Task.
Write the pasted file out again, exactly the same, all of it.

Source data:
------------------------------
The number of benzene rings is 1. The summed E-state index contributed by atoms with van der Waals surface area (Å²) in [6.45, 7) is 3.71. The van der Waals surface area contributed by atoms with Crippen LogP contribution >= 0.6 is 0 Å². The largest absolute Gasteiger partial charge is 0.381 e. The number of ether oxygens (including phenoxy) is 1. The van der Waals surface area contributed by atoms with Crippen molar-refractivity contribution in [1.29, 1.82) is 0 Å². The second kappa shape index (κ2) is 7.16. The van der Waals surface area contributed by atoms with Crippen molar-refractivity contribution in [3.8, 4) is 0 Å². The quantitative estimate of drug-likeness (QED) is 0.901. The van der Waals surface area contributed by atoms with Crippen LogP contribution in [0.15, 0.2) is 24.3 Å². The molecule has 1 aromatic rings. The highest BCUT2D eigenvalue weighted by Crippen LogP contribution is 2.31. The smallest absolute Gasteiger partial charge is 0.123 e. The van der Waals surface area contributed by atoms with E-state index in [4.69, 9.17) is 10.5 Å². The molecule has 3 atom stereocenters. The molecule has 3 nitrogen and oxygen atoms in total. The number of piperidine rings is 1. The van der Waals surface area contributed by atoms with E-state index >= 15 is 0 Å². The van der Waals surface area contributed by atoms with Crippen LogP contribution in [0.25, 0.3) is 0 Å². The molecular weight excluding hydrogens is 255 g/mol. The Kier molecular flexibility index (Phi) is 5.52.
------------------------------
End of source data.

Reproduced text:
The number of benzene rings is 1. The summed E-state index contributed by atoms with van der Waals surface area (Å²) in [6.45, 7) is 3.71. The van der Waals surface area contributed by atoms with Crippen LogP contribution >= 0.6 is 0 Å². The largest absolute Gasteiger partial charge is 0.381 e. The number of ether oxygens (including phenoxy) is 1. The van der Waals surface area contributed by atoms with Crippen molar-refractivity contribution in [1.29, 1.82) is 0 Å². The second kappa shape index (κ2) is 7.16. The van der Waals surface area contributed by atoms with Crippen molar-refractivity contribution in [3.8, 4) is 0 Å². The quantitative estimate of drug-likeness (QED) is 0.901. The van der Waals surface area contributed by atoms with Crippen LogP contribution in [0.15, 0.2) is 24.3 Å². The molecule has 1 aromatic rings. The highest BCUT2D eigenvalue weighted by Crippen LogP contribution is 2.31. The smallest absolute Gasteiger partial charge is 0.123 e. The van der Waals surface area contributed by atoms with E-state index in [4.69, 9.17) is 10.5 Å². The molecule has 3 atom stereocenters. The molecule has 3 nitrogen and oxygen atoms in total. The number of piperidine rings is 1. The van der Waals surface area contributed by atoms with E-state index >= 15 is 0 Å². The van der Waals surface area contributed by atoms with Crippen LogP contribution in [0.25, 0.3) is 0 Å². The molecular weight excluding hydrogens is 255 g/mol. The Kier molecular flexibility index (Phi) is 5.52.